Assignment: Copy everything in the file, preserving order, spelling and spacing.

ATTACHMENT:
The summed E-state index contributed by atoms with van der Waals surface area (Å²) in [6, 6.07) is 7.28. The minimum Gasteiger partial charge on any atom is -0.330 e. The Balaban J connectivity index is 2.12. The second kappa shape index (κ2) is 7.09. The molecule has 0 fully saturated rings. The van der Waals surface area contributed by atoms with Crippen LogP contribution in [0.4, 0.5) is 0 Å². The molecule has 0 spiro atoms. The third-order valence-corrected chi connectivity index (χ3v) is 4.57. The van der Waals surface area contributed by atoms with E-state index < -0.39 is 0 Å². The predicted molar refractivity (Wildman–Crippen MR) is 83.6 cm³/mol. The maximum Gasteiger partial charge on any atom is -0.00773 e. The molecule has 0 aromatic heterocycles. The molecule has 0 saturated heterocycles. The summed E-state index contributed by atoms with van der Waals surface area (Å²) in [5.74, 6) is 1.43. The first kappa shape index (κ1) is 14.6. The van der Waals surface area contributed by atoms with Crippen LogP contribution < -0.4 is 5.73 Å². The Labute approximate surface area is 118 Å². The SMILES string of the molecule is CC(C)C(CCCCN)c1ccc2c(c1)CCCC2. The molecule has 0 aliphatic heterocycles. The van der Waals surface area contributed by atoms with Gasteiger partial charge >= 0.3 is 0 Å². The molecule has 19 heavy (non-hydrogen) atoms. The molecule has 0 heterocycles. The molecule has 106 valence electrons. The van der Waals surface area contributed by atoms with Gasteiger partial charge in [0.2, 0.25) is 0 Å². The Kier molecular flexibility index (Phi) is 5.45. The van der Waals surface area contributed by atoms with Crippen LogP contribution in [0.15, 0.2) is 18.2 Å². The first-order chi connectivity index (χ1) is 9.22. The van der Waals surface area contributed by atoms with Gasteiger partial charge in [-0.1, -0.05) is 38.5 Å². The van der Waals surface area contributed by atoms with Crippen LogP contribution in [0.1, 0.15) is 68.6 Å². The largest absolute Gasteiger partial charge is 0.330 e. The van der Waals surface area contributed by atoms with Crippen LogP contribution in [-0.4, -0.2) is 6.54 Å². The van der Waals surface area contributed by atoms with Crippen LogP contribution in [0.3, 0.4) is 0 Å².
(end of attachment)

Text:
The summed E-state index contributed by atoms with van der Waals surface area (Å²) in [6, 6.07) is 7.28. The minimum Gasteiger partial charge on any atom is -0.330 e. The Balaban J connectivity index is 2.12. The second kappa shape index (κ2) is 7.09. The molecule has 0 fully saturated rings. The van der Waals surface area contributed by atoms with Crippen LogP contribution in [0.4, 0.5) is 0 Å². The molecule has 0 spiro atoms. The third-order valence-corrected chi connectivity index (χ3v) is 4.57. The van der Waals surface area contributed by atoms with E-state index < -0.39 is 0 Å². The predicted molar refractivity (Wildman–Crippen MR) is 83.6 cm³/mol. The maximum Gasteiger partial charge on any atom is -0.00773 e. The molecule has 0 aromatic heterocycles. The molecule has 0 saturated heterocycles. The summed E-state index contributed by atoms with van der Waals surface area (Å²) in [5.74, 6) is 1.43. The first kappa shape index (κ1) is 14.6. The van der Waals surface area contributed by atoms with Crippen LogP contribution < -0.4 is 5.73 Å². The Labute approximate surface area is 118 Å². The SMILES string of the molecule is CC(C)C(CCCCN)c1ccc2c(c1)CCCC2. The molecule has 0 aliphatic heterocycles. The van der Waals surface area contributed by atoms with Gasteiger partial charge >= 0.3 is 0 Å². The molecule has 19 heavy (non-hydrogen) atoms. The molecule has 0 heterocycles. The molecule has 106 valence electrons. The van der Waals surface area contributed by atoms with Gasteiger partial charge in [0.2, 0.25) is 0 Å². The Kier molecular flexibility index (Phi) is 5.45. The van der Waals surface area contributed by atoms with Crippen LogP contribution in [0.15, 0.2) is 18.2 Å². The first-order chi connectivity index (χ1) is 9.22. The van der Waals surface area contributed by atoms with Gasteiger partial charge in [-0.1, -0.05) is 38.5 Å². The van der Waals surface area contributed by atoms with Crippen LogP contribution in [0.1, 0.15) is 68.6 Å². The largest absolute Gasteiger partial charge is 0.330 e. The van der Waals surface area contributed by atoms with Crippen LogP contribution in [-0.4, -0.2) is 6.54 Å². The van der Waals surface area contributed by atoms with Crippen LogP contribution in [0.3, 0.4) is 0 Å².